The Providence Journal reports that Wexford and its development partners, CV Properties in Boston and Southport in Connecticut, also plan to build an Aloft-branded hotel on this land. That would be in line with Wexford’s long-range strategy to position its knowledge communities as live/work/play neighborhoods. All told, the Providence project will total 287,000 sf on two parcels and cost $158 million.

“This represents another step forward in the development of a dynamic Knowledge Community that brings together intellectual capital, innovation and infrastructure to create a center of gravity and congregation that can give a sense of place to the growing innovation and entrepreneurial activities taking place in Providence and across Rhode Island,” said Jim Berens, Wexford’s President and CEO, during the groundbreaking ceremony.

The Providence complex is receiving $18.8 million in incentives from the 195 Redevelopment Fund and $13.5 million in net Rebuild Rhode Island Tax Credits, according to the office of Gov. Gina Raimondo, who has championed this development for two years.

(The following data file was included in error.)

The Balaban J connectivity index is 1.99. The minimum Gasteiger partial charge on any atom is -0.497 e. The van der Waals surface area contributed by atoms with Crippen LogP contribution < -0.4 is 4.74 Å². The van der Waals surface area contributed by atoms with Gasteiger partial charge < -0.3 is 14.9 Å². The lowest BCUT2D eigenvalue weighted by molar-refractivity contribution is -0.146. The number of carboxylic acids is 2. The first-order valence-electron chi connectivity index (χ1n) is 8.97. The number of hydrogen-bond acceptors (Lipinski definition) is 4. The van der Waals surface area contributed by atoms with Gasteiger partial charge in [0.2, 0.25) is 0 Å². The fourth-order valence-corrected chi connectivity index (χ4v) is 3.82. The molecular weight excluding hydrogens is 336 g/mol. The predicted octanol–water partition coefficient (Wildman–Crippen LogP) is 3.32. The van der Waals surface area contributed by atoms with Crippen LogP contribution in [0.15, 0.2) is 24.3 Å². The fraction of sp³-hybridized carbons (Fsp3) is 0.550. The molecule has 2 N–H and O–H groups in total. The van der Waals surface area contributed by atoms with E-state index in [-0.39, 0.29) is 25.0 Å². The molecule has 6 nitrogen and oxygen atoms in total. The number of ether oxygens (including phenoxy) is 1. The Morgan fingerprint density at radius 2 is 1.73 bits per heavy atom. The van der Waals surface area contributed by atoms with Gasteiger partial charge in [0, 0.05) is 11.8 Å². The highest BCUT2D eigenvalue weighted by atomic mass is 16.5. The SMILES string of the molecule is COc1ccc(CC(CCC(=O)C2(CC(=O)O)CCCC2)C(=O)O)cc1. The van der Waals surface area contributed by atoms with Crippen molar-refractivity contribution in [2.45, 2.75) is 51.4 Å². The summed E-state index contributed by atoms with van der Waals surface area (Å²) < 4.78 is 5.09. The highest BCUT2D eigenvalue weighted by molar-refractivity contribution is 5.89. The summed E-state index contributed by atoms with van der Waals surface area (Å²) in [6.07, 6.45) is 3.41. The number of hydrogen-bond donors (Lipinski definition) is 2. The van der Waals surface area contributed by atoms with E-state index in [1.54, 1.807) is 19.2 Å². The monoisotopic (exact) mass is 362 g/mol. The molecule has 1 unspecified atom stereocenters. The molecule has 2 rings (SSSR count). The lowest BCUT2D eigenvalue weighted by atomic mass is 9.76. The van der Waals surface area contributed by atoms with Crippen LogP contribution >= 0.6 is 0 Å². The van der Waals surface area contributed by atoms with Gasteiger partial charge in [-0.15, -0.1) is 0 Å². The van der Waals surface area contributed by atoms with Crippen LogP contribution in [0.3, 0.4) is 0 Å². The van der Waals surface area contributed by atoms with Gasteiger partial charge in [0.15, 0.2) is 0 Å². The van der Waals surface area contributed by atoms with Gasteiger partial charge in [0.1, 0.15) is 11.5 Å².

The Innovation Center is projected to create over 675 direct and indirect construction jobs and lead to over 800 direct and indirect ongoing jobs, according Appleseed Inc., a third party economic analysis firm. The Center is also projected to generate $100 million in additional revenue for the state over the next two decades.

Wexford—which is owned by the REIT Ventas—and CV Properties have another knowledge community near completion in Providence’s Jewelry District: the $220 million, 420,000-sf South Street Landing, located on the Providence River waterfront. Brown University will lease 136,000 sf and plans to start relocating staff from 11 administrative departments to this building later this month. Another 130,000 sf will be leased for the Nursing Education Center, an initiative between Rhode Island College and the University of Rhode Island’s nursing programs.